You’ve probably noticed the simple but sturdy-looking brick house that sits on Santa Cruz Avenue opposite St. Raymond Church. And you’d be right to assume there must be a story behind that house.
Lorenzo (Lawrence) Guglielmo began working as a bricklayer just nine years after he was born in a small village in northern Italy. He lived and worked for awhile just across the border in Chamonix, and before turning 21, had built a new house in his native village for his parents. Finishing this, he moved on to New York City doing construction work, then to Michigan to work in mines, and finally back to construction work in Chicago.
In 1945, he decided to move to California for his wife’s health. He had relatives living 0n the Peninsula and soon bought property in Menlo Park on Santa Cruz Avenue where he proceeded to build a brick house that he had designed himself. At the time there was a large pasture across the street, part of the McGinnis Estate, now the site of St. Raymond Church.
Lawrence first built a detached two-car garage where he and his wife lived while he worked on the house itself. The garage still has a bathroom although the kitchen has been dismantled. The house was finished in 1948, but his wife had died, so he didn’t move in until about a year later after marrying Margaret, a widow with two young daughters, Joan and Margie.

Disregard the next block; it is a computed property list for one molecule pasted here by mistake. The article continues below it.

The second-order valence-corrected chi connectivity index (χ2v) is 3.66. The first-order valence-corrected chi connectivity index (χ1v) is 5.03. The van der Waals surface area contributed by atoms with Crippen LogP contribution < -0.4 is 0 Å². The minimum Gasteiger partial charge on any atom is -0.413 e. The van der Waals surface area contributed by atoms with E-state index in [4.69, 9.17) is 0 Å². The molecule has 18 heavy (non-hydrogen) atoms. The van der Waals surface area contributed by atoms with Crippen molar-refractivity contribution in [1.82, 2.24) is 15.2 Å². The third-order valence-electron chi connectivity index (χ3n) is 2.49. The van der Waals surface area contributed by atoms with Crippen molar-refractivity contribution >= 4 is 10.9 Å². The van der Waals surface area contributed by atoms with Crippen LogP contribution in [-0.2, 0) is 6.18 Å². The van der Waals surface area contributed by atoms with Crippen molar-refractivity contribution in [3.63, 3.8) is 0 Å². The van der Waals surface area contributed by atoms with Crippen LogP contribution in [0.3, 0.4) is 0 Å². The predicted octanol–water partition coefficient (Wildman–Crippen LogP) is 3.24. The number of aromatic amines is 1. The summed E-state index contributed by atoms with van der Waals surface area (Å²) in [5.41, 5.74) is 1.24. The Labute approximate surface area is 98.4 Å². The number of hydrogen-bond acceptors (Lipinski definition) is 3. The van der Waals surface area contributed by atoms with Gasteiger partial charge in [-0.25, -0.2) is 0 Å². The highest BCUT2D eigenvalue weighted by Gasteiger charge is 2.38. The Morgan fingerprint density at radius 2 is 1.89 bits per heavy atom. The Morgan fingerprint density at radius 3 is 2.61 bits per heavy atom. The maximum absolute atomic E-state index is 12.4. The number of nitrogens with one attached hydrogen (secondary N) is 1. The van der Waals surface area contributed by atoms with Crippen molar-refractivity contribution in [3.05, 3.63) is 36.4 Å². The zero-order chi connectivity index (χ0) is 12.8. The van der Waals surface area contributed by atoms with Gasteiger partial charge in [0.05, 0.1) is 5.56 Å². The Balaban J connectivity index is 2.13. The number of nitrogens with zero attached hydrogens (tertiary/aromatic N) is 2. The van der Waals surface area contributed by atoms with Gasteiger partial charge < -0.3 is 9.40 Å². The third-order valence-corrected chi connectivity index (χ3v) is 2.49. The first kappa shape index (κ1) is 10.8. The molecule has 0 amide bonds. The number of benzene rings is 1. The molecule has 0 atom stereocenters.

Lawrence worked for Person and Wik, a construction company in Burlingame. Among other projects, he worked on the construction of Menlo-Atherton High School and the old Safeway that was at Five Points in Redwood City. Closer to home, he built some brick planters (since removed) that were in the Menlo Park Presbyterian Church near the altar. He died in 1984 just shy of 93 years old; Margaret continued to live in the house until she died in the early ‘90s.
The house itself is reminiscent of many Chicago neighborhoods but unusual for Menlo Park. The walls of the house are reinforced brick. The original tile roof is still intact. The living area of the main floor is about 1400 square feet. A finished basement extends the length of the house, even under the front porch. While much of the interior has undergone modernization, the exterior remains almost exactly as constructed by Lawrence.
Note: Mary Andeen, Joan Cackler and Arnold Wilson contributed to this story. Photo courtesy of Arnold Wilson.